When it first appeared in 2014, the Jeep Cherokee's look sharply divided the brand's faithful. What that polarizing look has done since, however, is help the Cherokee sell like hotcakes, along with the model’s authentic ruggedness and the freedom of its a la carte option lineup.
What's New for 2018
Jeep has revamped the Cherokee’s trim levels – killing the bottom-shelf Sport to leave the Latitude as the new base while fortifying its list of standard features with HID headlights, 17-inch alloy wheels, foglights, and a backup camera. A brand new Latitude Plus debuts, outfitted with an 8.4-inch touchscreen infotainment system, satellite radio, and more.
Also new is the $2,295 Tech Connect Package. Created in partnership with Amazon and available on the Latitude trim, it includes the 8.4-inch Uconnect 3C system, an Amazon Echo Dot device, a three-month subscription to the Amazon Music Unlimited Family Plan and a three-month membership to Audible. The package allows Amazon’s Alexa virtual assistant to interface with the Cherokee so that owners can remotely start and stop the engine, lock/unlock the doors, and more via Alexa voice commands.
Choosing Your Jeep Cherokee
Deciding on which 2018 Jeep Cherokee is the right fit is as simple – or difficult – as figuring out what one will require of it. Starting from the basic commuter-duty Latitude with front-wheel drive ($24,990 including $1,095 destination), the Cherokee can be outfitted as a high-content luxury cruiser, a rugged rock-crawler, and everything in between.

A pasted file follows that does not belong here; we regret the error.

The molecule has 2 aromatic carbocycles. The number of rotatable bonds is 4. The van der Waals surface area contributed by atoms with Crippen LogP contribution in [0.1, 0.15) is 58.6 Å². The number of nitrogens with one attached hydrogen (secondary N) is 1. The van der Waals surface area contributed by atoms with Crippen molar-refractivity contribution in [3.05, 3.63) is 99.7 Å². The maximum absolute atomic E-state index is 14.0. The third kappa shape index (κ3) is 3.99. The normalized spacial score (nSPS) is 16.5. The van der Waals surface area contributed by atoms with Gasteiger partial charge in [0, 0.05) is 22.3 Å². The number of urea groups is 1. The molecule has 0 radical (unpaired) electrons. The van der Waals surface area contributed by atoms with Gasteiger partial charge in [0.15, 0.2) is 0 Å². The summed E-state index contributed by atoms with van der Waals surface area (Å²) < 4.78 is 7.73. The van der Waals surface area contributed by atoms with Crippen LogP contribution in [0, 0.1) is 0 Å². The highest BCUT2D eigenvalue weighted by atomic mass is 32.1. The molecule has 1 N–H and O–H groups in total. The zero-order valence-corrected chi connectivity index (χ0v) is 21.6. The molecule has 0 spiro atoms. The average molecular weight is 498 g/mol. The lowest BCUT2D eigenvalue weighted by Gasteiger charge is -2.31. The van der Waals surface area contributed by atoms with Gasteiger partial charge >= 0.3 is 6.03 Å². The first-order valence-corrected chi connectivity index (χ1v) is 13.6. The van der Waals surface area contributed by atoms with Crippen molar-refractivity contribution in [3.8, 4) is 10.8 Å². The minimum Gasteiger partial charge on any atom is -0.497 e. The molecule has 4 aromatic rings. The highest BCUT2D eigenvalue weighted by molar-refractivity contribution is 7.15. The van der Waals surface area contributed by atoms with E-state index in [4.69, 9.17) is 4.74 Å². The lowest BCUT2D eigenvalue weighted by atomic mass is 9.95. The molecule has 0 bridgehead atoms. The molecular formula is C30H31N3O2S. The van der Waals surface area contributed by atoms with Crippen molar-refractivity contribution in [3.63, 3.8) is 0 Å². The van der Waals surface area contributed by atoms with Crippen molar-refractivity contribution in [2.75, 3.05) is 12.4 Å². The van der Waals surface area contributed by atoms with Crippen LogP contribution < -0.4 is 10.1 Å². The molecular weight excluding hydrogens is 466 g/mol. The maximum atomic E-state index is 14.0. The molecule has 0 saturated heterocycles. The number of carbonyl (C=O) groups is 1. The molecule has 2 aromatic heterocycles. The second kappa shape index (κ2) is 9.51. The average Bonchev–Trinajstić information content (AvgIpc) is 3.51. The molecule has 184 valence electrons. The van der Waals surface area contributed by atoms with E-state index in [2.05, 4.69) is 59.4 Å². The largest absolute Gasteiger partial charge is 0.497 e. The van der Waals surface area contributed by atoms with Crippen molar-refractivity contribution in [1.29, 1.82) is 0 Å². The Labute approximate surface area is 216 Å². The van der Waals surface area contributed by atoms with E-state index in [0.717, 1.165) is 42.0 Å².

A 2.4-liter four-cylinder engine with 184 horsepower and 171 pound-feet of torque is standard on nearly every Cherokee. A 3.2-liter V6 with 271 hp and 239 lb-ft of torque and standard stop/start technology is a $1,745 option across the board, except on the range-topping, four-wheel-drive-equipped Overland. Aside from the off-road-ready Trailhawk, front-wheel drive is standard while one of Jeep's many four-wheel-drive systems is a $1,500 optional extra. A nine-speed automatic is the only available transmission.
Front-drive four-cylinder Cherokee models return an EPA-estimated 21 miles per gallon city, 30 highway, and 25 combined, while a front-drive V6 only loses one mpg on the highway and combined ratings. Grabbing a four-wheel-drive Latitude with the four-cylinder drops the EPA estimate to 21 city, 28 highway, and 23 combined, while the base V6/four-wheel-drive combo loses one mpg in the city.
Because it uses a different four-wheel-drive system – Jeep's so-called Active Drive II – the Latitude Plus, Limited, and Overland share distinct fuel economy estimates. Four-cylinder models return 21 mpg city, 27 highway, and 23 combined, while adding the V6 to any of these models drops the EPA estimates to 18 city, 26 highway, and 21 combined.
Bringing up the rear is the off-road-ready Cherokee Trailhawk – in four-cylinder form, it nets just 19 city, 25 highway, and 22 combined, although ultimate inefficiency is still the realm of the V6 model, which returns just 18 mpg city, 24 highway, and 21 combined.
The 2018 Jeep Cherokee is available in five trims.
If you like the Cherokee but can’t stand its unorthodox looks, fear not: the 2019 model – among other things – has been spied wearing a new front fascia with more conventional style. But if you think the 2018 is the bee’s knees – you don’t need the full-on off-road Trailhawk – the new Latitude Plus trim level is the sweet spot for affordability and available options.